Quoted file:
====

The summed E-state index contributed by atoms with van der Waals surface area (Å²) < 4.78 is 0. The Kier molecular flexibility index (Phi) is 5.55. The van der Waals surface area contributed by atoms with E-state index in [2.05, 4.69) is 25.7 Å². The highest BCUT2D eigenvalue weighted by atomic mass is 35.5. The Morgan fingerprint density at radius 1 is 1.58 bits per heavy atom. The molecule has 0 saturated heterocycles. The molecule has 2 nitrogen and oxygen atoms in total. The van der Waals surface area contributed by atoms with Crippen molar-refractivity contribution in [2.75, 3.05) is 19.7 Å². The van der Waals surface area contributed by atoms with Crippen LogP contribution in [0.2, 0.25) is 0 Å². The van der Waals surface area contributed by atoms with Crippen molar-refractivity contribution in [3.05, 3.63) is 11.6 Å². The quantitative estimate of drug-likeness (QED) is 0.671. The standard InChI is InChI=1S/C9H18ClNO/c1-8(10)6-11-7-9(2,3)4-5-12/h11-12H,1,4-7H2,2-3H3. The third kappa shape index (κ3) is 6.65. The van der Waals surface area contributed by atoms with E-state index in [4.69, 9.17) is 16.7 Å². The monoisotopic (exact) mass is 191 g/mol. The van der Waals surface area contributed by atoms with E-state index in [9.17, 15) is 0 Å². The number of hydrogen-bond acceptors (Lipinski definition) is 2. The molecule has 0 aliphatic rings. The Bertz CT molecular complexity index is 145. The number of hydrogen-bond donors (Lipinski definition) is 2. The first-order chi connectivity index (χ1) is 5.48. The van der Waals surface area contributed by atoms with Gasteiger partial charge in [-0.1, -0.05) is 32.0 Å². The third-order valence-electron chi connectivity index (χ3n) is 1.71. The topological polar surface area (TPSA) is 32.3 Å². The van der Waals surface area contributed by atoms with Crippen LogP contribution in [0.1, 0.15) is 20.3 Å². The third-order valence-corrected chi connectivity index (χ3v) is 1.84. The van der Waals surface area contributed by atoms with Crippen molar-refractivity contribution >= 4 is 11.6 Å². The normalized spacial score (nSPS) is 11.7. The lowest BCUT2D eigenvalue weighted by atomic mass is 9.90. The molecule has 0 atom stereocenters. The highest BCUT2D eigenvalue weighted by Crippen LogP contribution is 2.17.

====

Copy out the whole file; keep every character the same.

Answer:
The summed E-state index contributed by atoms with van der Waals surface area (Å²) < 4.78 is 0. The Kier molecular flexibility index (Phi) is 5.55. The van der Waals surface area contributed by atoms with E-state index in [2.05, 4.69) is 25.7 Å². The highest BCUT2D eigenvalue weighted by atomic mass is 35.5. The Morgan fingerprint density at radius 1 is 1.58 bits per heavy atom. The molecule has 0 saturated heterocycles. The molecule has 2 nitrogen and oxygen atoms in total. The van der Waals surface area contributed by atoms with Crippen molar-refractivity contribution in [2.75, 3.05) is 19.7 Å². The van der Waals surface area contributed by atoms with Crippen LogP contribution in [0.2, 0.25) is 0 Å². The van der Waals surface area contributed by atoms with Crippen molar-refractivity contribution in [3.05, 3.63) is 11.6 Å². The quantitative estimate of drug-likeness (QED) is 0.671. The standard InChI is InChI=1S/C9H18ClNO/c1-8(10)6-11-7-9(2,3)4-5-12/h11-12H,1,4-7H2,2-3H3. The third kappa shape index (κ3) is 6.65. The van der Waals surface area contributed by atoms with E-state index in [4.69, 9.17) is 16.7 Å². The monoisotopic (exact) mass is 191 g/mol. The van der Waals surface area contributed by atoms with E-state index in [9.17, 15) is 0 Å². The number of hydrogen-bond acceptors (Lipinski definition) is 2. The molecule has 0 aliphatic rings. The Bertz CT molecular complexity index is 145. The number of hydrogen-bond donors (Lipinski definition) is 2. The first-order chi connectivity index (χ1) is 5.48. The van der Waals surface area contributed by atoms with Gasteiger partial charge in [-0.1, -0.05) is 32.0 Å². The third-order valence-electron chi connectivity index (χ3n) is 1.71. The topological polar surface area (TPSA) is 32.3 Å². The van der Waals surface area contributed by atoms with Crippen LogP contribution in [0.1, 0.15) is 20.3 Å². The third-order valence-corrected chi connectivity index (χ3v) is 1.84. The van der Waals surface area contributed by atoms with Crippen molar-refractivity contribution >= 4 is 11.6 Å². The normalized spacial score (nSPS) is 11.7. The lowest BCUT2D eigenvalue weighted by atomic mass is 9.90. The molecule has 0 atom stereocenters. The highest BCUT2D eigenvalue weighted by Crippen LogP contribution is 2.17.